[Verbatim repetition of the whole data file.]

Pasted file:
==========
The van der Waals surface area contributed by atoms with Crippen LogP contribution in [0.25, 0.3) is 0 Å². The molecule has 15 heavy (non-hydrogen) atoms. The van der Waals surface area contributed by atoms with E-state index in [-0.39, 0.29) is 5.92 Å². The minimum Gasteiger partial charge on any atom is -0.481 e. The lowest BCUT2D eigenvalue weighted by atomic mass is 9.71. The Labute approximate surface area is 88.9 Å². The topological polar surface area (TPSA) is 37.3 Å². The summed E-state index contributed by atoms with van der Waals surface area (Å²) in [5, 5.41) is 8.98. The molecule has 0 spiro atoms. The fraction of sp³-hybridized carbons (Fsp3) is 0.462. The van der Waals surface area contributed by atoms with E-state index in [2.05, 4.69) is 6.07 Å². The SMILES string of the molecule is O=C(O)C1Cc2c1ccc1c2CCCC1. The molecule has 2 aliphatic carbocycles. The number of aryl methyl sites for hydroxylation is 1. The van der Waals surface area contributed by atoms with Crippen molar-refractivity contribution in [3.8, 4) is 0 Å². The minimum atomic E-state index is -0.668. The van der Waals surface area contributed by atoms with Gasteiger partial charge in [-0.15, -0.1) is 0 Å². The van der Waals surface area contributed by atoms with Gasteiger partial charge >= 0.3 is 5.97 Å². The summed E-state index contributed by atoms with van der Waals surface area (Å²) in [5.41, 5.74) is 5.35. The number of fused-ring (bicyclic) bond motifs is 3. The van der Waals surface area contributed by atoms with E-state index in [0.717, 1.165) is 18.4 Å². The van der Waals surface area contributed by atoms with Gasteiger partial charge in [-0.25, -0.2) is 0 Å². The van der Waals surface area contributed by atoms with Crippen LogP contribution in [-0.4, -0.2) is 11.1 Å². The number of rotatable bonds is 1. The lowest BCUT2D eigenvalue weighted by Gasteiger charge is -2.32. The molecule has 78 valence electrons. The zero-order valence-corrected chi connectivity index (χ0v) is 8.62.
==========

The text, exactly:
The van der Waals surface area contributed by atoms with Crippen LogP contribution in [0.25, 0.3) is 0 Å². The molecule has 15 heavy (non-hydrogen) atoms. The van der Waals surface area contributed by atoms with E-state index in [-0.39, 0.29) is 5.92 Å². The minimum Gasteiger partial charge on any atom is -0.481 e. The lowest BCUT2D eigenvalue weighted by atomic mass is 9.71. The Labute approximate surface area is 88.9 Å². The topological polar surface area (TPSA) is 37.3 Å². The summed E-state index contributed by atoms with van der Waals surface area (Å²) in [5, 5.41) is 8.98. The molecule has 0 spiro atoms. The fraction of sp³-hybridized carbons (Fsp3) is 0.462. The van der Waals surface area contributed by atoms with E-state index in [2.05, 4.69) is 6.07 Å². The SMILES string of the molecule is O=C(O)C1Cc2c1ccc1c2CCCC1. The molecule has 2 aliphatic carbocycles. The number of aryl methyl sites for hydroxylation is 1. The van der Waals surface area contributed by atoms with Crippen molar-refractivity contribution in [3.8, 4) is 0 Å². The minimum atomic E-state index is -0.668. The van der Waals surface area contributed by atoms with Gasteiger partial charge in [-0.15, -0.1) is 0 Å². The van der Waals surface area contributed by atoms with Gasteiger partial charge >= 0.3 is 5.97 Å². The summed E-state index contributed by atoms with van der Waals surface area (Å²) in [5.41, 5.74) is 5.35. The number of fused-ring (bicyclic) bond motifs is 3. The van der Waals surface area contributed by atoms with E-state index in [0.717, 1.165) is 18.4 Å². The van der Waals surface area contributed by atoms with Gasteiger partial charge in [-0.25, -0.2) is 0 Å². The van der Waals surface area contributed by atoms with Crippen LogP contribution in [-0.4, -0.2) is 11.1 Å². The number of rotatable bonds is 1. The lowest BCUT2D eigenvalue weighted by Gasteiger charge is -2.32. The molecule has 78 valence electrons. The zero-order valence-corrected chi connectivity index (χ0v) is 8.62.